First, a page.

Why paracetamol is bad for liver?
The paracetamol(acetaminophen) is waidly used for fewer,headache,body pain…etc .Paracetamol was first made in 1877. It is the most commonly used medication for pain and fever in both the United States and Europe.It is on the World Health Organization’s List of Essential Medicines, the most effective and safe medicines needed in a health system. Paracetamol is available as a generic medication with trade names including Tylenol and Panadol, among others.The wholesale price in the developing world is less than US$ 0.01 per dose. In the United States, it costs about US$0.04 per dose.
Acute overdoses of paracetamol can cause potentially fatal liver damage. In 2011, the U.S. Food and Drug Administration launched a public-education program to help consumers avoid overdose, warning: “Acetaminophen can cause serious liver damage if more than directed is used.”In a 2011 Safety Warning, the FDA immediately required manufacturers to update labels of all prescription combination acetaminophen products to warn of the potential risk for severe liver injury and required that such combinations contain no more than 325 mg of acetaminophen Overdoses are frequently related to high-dose recreational use of prescription opioids, as these opioids are most often combined with acetaminophen The overdose risk may be heightened by frequent consumption of alcohol.
Paracetamol toxicity is the foremost cause of acute liver failure in the Western world, and accounts for most drug overdoses in the United States, the United Kingdom, Australia, and New Zealand. According to the FDA, in the United States, “56,000 emergency room visits, 26,000 hospitalizations, and 458 deaths per year [were] related to acetaminophen-associated overdoses during the 1990s. Within these estimates, unintentional acetaminophen overdose accounted for nearly 25% of the emergency department visits, 10% of the hospitalizations, and 25% of the deaths.”
Paracetamol is metabolised by the liver and is hepatotoxic; side effects are multiplied when combined with alcoholic drinks, and are very likely in chronic alcoholics or people with liver damage. Some studies have suggested the possibility of a moderately increased risk of upper gastrointestinal complications such as stomach bleeding when high doses are taken chronically. Kidney damage is seen in rare cases, most commonly in overdose.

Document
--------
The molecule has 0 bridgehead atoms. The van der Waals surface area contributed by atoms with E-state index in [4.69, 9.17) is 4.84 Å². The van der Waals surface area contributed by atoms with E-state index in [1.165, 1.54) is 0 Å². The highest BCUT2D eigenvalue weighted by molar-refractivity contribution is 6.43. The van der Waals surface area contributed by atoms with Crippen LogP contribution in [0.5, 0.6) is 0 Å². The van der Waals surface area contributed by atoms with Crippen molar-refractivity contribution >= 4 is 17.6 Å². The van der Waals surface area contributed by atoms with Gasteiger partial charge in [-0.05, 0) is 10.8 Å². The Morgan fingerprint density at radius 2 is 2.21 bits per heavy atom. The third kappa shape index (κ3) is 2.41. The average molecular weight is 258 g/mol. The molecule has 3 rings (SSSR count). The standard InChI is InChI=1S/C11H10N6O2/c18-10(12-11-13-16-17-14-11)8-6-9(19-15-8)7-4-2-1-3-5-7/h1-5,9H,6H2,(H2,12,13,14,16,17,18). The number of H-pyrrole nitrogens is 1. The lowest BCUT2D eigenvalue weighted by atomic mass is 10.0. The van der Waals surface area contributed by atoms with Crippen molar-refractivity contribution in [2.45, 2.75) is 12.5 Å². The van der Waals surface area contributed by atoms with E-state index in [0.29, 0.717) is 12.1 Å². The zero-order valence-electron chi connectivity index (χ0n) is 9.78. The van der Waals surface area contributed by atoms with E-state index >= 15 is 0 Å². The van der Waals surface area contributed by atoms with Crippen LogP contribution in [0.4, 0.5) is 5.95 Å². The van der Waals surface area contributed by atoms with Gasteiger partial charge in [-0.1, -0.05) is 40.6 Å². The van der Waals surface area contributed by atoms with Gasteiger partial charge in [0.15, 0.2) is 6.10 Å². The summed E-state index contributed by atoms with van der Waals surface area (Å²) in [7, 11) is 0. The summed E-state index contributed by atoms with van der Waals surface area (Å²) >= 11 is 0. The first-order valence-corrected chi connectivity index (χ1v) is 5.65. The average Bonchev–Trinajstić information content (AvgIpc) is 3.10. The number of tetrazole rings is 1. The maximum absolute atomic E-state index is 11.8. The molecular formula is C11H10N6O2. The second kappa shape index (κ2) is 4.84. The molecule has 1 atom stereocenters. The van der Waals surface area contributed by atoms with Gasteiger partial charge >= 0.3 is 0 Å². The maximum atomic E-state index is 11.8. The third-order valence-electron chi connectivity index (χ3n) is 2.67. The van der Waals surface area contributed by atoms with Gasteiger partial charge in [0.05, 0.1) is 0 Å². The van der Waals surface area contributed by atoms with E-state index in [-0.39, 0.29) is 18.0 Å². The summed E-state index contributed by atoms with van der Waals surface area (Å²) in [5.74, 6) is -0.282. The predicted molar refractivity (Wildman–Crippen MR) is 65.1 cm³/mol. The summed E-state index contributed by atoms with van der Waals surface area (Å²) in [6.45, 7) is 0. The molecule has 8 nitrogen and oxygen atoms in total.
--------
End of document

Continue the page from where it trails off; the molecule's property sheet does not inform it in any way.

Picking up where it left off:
Evolution of paracetamol in clinical care
Phenacetin and acetanilide, two aniline derivatives with analgesic and antipyretic properties, were first described by Harmon Morse in 1878 and Cahn & Hepp in 1886, respectively . Both were much later found to be prodrugs for the active compound N‐acetyl‐p‐aminophenol . The drug was given the approved name ‘paracetamol’ in 1957 and has been included in the published BritishPharmacopoeia since 1963 .
In the early 1970s the US Food and Drug Administration (FDA) outlined a safe adult dosage of up to 1000 mg every 4−6 h, not to exceed 4000 mg day−1, for no longer than 10 days. The recommendation was based primarily on animal toxicology data, one bioavailability study (n = 15 healthy adult males) and four Industry sponsored placebo‐controlled post‐partum analgesia trials that investigated single dose efficacy over 4−6 h in 338 women (n = 112 paracetamol 1000 mg; n = 113 paracetamol 650 mg; n = 113 placebo).
While most of the original data remains unpublished, the efficacy of this dosing regimen has subsequently been supported by clinical trials in a plethora of indications and extensive post‐marketing experience. Single dose trials and one large meta‐analysis inclusive of over 4000 patients have demonstrated that paracetamol dosed at 1000 mg provides superior analgesia compared with 650 mg , 500 mg and placebo but no less improvement than 2000 mg . Supra‐therapeutic doses of up to 8 g daily in healthy adults and 6 g daily in stroke patients have been shown to be relatively safe when used for up to 3 days , although one case of chronic use at 6 g daily for 14 years has been associated with the later development of cirrhosis . Long term safety data indicated no adverse clinical or biochemical effects in 1039 individuals taking paracetamol 1950−4000 mg daily for up to 1 year or 178 patients taking 2600 mg day−1 of paracetamol for 2 years in osteoarthritis trials .
Side effects with paracetamol when it is used appropriately both short and long term in a healthy adult are very rare. A review of eight observational studies has suggested a dose–response increase in all‐cause mortality, cardiovascular, renal and gastrointestinal adverse events for people taking therapeutic doses of paracetamol, although half of the studies did not adjust for concomitant NSAID use . In excess, paracetamol is known to have a broad toxic spectrum ranging from nausea and anorexia to severe liver damage and death as the sulphation pathway becomes acutely saturated and NAPQI is produced in excess. The sulphydryl donor N‐acetylcysteine (NAC), which serves as a precursor for glutathione and hence speeds the detoxification of NAPQI in this setting, is the only approved agent on the market for treatment of paracetamol overdose . Early diagnosis, modern medicine and use of NAC have considerably improved outcomes for patients who present early with toxicity.